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But will he even bother to acknowledge his mistake and make reparations?
Readers of Vox Political will be aware that the DWP has admitted not only that it has figures on the number of people who have died while claiming sickness and disability benefits, but also that this information could be published without breaching the £600 cost limit for Freedom of Information requests.
It was therefore a considerable surprise when Iain Duncan Smith contradicted this statement during Work and Pensions questions in the House of Commons on Monday. Responding to a question from Debbie Abrahams, he whinged: “I find it unbelievable that she, the hon. Lady and others have spent all their time trying to make allegations about people going about their work. She knows very well that the Department does not collate numbers on people in that circumstance.”
This Writer had a word with Ms Abrahams on Twitter about this, and discovered that she would be making a point of order on this issue after Prime Minister’s Questions today (Wednesday). Here’s what she had to say:
“On Monday I asked the Secretary of State for Work and Pensions why he was refusing to publish information on the number of people who have died within six weeks of claiming IB or ESA, including those that have been found fit for work, after having been compelled to do so by the Information Commissioner on 30 April.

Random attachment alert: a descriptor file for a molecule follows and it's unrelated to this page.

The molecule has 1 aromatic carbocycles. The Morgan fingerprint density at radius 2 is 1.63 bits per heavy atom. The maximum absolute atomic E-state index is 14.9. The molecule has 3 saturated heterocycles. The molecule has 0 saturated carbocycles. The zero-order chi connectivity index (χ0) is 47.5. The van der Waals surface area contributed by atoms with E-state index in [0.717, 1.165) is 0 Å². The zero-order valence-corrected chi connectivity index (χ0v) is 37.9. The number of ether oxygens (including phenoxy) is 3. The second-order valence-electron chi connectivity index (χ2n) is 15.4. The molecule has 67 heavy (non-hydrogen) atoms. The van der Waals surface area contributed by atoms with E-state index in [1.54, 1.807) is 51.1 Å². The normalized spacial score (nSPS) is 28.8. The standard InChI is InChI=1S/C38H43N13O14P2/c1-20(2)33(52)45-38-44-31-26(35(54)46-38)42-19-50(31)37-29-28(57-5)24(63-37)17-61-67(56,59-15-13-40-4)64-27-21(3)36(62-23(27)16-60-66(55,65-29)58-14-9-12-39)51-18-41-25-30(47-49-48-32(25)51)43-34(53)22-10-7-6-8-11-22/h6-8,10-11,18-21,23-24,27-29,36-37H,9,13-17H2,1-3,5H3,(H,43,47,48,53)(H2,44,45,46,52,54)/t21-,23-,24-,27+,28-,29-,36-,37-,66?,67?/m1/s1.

“In his response to me, the Secretary of State stated, ‘She knows very well the Department does not collate numbers of people in that circumstance. The Secretary of State’s statement is in direct contradiction to his own department’s submission to the Information Commissioner, which states that it does collect these data and published them last in November 2011.
“I would be grateful for your guidance on how to correct the record and seek an explanation for this error. Frankly, Mr Speaker, this happens too much and puts this House into disrepute.” [bolding mine]
The response from John Bercow, the Speaker, was circumspect: “If there is an inconsistency between what she has been told in the Chamber and what has been said elsewhere by the government, and that is a matter of fact [it is], then it will be apparent to ministers who are responsible for the accuracy of what they say, and in the event of inaccuracy, for ensuring correction.
“I cannot say more than that today but she has made the point with crystal clarity; it’s on the record and it will have been heard by ministers. I think she should, at this stage, await events.”
Iain Duncan Smith would have been aware that his statement was not true when he said it. But will he have the courage to admit his (intentional) error?
Experience suggests not.
Debbie Abrahams has said she’ll keep pushing.
When can we expect a response from the DWP?
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